Sunday, July 22, 2012

C.S. Lewis on the Question of Truth

‎"One of the greatest difficulties is to keep before the audience's mind the question of Truth. They always think you are recommending Christianity not because it is true, but because it is good. And in the discussion they will at every moment try to escape from the issue ‘True-or False’ into stuff about a good society, or morals, or incomes of Bishops, or the Spanish inquisition, or France, or Poland—or anything whatever. You have to keep forcing them back, and again back, to the real point. Only thus you will be able to undermine...their belief that a certain amount of ‘religion’ is desirable but one mustn't carry it too far. One must keep on pointing out that Christianity is a statement which, if false, is of no importance, and if true, of infinite importance. The one thing it cannot be is moderately important."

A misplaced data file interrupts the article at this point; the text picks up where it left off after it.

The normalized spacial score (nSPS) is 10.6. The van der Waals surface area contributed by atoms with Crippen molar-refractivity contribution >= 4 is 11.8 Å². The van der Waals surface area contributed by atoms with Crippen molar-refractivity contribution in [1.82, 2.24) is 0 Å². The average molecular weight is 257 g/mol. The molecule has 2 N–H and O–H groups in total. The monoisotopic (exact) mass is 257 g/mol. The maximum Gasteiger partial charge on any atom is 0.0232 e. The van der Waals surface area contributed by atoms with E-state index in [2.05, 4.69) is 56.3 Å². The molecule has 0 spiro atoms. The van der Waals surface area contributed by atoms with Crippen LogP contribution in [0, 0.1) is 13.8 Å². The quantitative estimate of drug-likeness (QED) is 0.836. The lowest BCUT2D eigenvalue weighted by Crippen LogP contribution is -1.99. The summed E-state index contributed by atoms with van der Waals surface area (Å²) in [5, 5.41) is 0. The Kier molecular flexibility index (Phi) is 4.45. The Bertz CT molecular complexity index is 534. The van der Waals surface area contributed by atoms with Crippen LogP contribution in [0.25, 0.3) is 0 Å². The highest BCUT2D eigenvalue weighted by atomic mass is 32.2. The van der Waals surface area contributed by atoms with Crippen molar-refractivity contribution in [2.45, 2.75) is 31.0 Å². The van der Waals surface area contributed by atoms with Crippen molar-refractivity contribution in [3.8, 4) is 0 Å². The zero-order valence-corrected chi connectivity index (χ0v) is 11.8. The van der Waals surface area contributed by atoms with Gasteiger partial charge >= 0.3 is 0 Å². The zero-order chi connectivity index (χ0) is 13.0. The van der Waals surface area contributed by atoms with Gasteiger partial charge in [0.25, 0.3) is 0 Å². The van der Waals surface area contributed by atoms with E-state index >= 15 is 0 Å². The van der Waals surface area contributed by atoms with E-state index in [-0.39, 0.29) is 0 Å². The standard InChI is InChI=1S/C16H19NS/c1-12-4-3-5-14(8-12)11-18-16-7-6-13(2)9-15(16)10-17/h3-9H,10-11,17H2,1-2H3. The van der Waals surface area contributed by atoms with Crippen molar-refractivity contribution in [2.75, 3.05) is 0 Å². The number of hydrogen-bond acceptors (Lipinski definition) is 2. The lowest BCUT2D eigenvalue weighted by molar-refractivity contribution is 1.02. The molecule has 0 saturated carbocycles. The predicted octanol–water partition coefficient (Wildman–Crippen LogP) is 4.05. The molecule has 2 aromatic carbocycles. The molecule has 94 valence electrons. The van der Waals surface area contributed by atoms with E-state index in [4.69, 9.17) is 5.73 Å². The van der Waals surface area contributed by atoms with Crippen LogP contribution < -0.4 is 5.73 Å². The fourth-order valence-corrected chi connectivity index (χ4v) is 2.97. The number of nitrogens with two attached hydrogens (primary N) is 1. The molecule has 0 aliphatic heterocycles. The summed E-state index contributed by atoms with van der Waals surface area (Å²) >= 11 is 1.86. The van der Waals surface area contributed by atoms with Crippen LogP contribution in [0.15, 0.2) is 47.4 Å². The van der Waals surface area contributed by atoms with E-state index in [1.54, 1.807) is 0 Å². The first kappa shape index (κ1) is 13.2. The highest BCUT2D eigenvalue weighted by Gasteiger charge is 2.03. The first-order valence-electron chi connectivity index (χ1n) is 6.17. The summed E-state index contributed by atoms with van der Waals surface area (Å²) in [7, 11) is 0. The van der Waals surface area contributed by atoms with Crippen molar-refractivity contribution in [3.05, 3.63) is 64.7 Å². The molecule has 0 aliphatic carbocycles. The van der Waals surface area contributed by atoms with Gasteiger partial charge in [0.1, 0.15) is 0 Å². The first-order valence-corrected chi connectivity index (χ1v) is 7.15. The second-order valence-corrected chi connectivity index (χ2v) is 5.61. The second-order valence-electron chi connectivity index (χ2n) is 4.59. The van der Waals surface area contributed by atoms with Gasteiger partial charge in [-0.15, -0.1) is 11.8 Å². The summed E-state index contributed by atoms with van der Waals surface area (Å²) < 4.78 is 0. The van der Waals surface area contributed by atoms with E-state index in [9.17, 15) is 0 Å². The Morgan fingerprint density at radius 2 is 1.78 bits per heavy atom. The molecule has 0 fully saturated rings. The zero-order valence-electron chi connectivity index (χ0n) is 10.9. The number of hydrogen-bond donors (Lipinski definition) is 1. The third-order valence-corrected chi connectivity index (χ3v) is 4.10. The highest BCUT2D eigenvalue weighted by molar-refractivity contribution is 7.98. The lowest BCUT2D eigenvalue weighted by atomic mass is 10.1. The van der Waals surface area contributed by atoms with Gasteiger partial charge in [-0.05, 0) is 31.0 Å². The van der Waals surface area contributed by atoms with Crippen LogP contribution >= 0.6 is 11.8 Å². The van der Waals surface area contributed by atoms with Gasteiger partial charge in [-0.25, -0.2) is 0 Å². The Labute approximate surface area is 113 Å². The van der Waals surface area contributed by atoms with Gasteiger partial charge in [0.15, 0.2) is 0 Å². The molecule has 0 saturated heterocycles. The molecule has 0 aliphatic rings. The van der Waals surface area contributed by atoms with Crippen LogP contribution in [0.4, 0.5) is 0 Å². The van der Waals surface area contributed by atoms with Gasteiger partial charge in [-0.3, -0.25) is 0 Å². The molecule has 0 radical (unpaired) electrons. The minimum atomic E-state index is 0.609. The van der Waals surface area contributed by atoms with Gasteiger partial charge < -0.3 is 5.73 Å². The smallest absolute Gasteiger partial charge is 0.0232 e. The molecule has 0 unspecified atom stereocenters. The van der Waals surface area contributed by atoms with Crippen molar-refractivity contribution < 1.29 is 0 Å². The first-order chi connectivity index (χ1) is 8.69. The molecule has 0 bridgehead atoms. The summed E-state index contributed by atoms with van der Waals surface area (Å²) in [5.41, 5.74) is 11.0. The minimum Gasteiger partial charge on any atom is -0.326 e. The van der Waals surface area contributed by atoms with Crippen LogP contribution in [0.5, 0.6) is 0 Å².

—C.S. Lewis
God in the Dock, 1945, p. 101. [HT: Arthur K]


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